Has there been any thought of moving Josh Tomlin to the bullpen permanently? If he could throw his best stuff for one inning and mix in more curves, could he have some value in that role? Right-hander Adam Plutko looks ready to take over the fifth spot in the rotation.
-- Shaun K., Fairlawn, Ohio

The Indians might have reached that point this week.

Has there been any thought of moving Josh Tomlin to the bullpen permanently? If he could throw his best stuff for one inning and mix in more curves, could he have some value in that role? Right-hander Adam Plutko looks ready to take over the fifth spot in the rotation.
-- Shaun K., Fairlawn, Ohio

The Indians might have reached that point this week.

As things currently stand, Plutko is set to come up from Triple-A Columbus to start against the Cubs on Wednesday in Wrigley Field. Tomlin will move to the bullpen in the meantime, with Mike Clevinger (Thursday), Corey Kluber (Friday), Carlos Carrasco (Saturday) and Trevor Bauer (Sunday) handling the next series against the Astros. Once we know the probable starter for May 28, we'll know if the decision to go with Plutko over Tomlin was temporary.

Video: TOR@CLE: Plutko K's 6, gets the win in his 1st start

There is some risk to putting a player of Tomlin's attributes in a bullpen. The right-hander does not feature high velocity and he is prone to giving up home runs. Through 31 innings this year, Tomlin has allowed 15 homers. That's a rate of 4.4 home runs per nine innings in 2018, boosting his career rate to 1.6 over his nine seasons.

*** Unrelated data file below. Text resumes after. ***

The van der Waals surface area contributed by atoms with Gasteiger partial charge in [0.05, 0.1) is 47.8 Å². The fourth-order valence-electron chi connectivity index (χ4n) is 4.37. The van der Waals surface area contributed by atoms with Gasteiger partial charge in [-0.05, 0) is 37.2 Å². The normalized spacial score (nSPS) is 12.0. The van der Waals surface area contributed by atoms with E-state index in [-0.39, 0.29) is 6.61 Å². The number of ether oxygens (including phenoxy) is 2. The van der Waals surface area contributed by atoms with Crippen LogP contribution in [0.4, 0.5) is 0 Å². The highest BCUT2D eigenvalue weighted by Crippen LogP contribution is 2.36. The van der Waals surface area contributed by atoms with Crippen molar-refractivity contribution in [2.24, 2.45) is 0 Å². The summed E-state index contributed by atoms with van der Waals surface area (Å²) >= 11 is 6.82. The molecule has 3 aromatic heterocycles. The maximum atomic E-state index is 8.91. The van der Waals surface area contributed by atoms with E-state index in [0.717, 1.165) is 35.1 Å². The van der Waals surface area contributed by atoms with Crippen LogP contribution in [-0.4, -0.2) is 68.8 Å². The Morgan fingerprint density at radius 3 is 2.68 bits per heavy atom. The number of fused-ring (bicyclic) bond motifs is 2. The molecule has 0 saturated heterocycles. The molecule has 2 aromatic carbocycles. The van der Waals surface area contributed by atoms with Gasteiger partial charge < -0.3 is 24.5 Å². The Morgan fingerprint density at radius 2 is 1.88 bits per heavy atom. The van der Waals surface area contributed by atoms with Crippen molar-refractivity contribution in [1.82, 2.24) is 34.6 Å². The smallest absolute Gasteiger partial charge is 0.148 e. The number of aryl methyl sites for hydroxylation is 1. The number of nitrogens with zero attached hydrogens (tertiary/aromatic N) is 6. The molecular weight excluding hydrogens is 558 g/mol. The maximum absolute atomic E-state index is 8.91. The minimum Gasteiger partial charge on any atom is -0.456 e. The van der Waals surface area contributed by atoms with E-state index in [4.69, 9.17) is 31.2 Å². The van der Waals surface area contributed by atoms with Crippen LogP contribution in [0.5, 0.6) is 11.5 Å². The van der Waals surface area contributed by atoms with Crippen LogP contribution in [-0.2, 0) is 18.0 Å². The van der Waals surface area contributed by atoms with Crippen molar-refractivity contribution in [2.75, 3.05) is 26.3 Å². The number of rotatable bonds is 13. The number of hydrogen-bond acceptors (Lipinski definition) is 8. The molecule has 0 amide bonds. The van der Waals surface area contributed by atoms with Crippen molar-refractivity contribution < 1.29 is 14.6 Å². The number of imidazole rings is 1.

In 17 career relief outings, Tomlin has a 7.76 ERA and .981 opponents' OPS. Given the size of that sample, perhaps it's more fair to look at some career marks for Tomlin (starting and relieving combined).

Opponents' OPS by pitch count
Pitches 1-25: .745
Pitches 26-50: .764
Pitches 51-75: .830

Opponents' OPS by times faced
First PA vs. batter: .731
Second PA vs. batter: .781
Third PA vs. batter: .849

So, in theory, Tomlin might be better if he is limited to facing a handful of batters once as a multi-inning reliever. The righty excelled in that role during the American League Division Series against the Yankees last October, logging three no-hit innings with four strikeouts and no walks.

In those ALDS appearances, Tomlin featured his curveball 30.3 percent of the time vs. 24.1 percent of the time in the 2017 regular season. His cutter usage also rose (51.5 percent vs. 35.1 percent) and his fastball use dropped (18.2 percent vs. 36.7 percent). Tomlin focused on his best pitches in a limited-exposure relief role and had success. Maybe it can work this time around, too.

Submit a question to the Indians Inbox

Tweet from @awful_person: #IndiansInbox is Perez's lack of playing time mainly due to his ice-cold start at the plate? Does that change the dynamics for Mejia?

I think this has been more of a case of Yan Gomes playing his way into regular innings. Offensively, Gomes has posted a 111 weighted Runs Created Plus (indicating that he's hit 11 percent above league average to this point) and his slash line (.257/.328/.460) has been above his career mark (.244/.293/.421). His 0.7 WAR (per Fangraphs) ranks 12th among MLB catchers.

Video: CLE@HOU: Gomes smashes a solo home run to left

Looking at his defense via Baseball Prospectus, Gomes has logged 3.3 Fielding Runs Above Average, ranking him sixth overall in the Majors. He was tied for fifth with 3.0 Framing Runs Above Average. Per Statcast™, Gomes has had a slight edge on Roberto Perez in average pop time, arm strength and exchange speed. Both were below league average so far with a 14 percent caught-stealing rate apiece.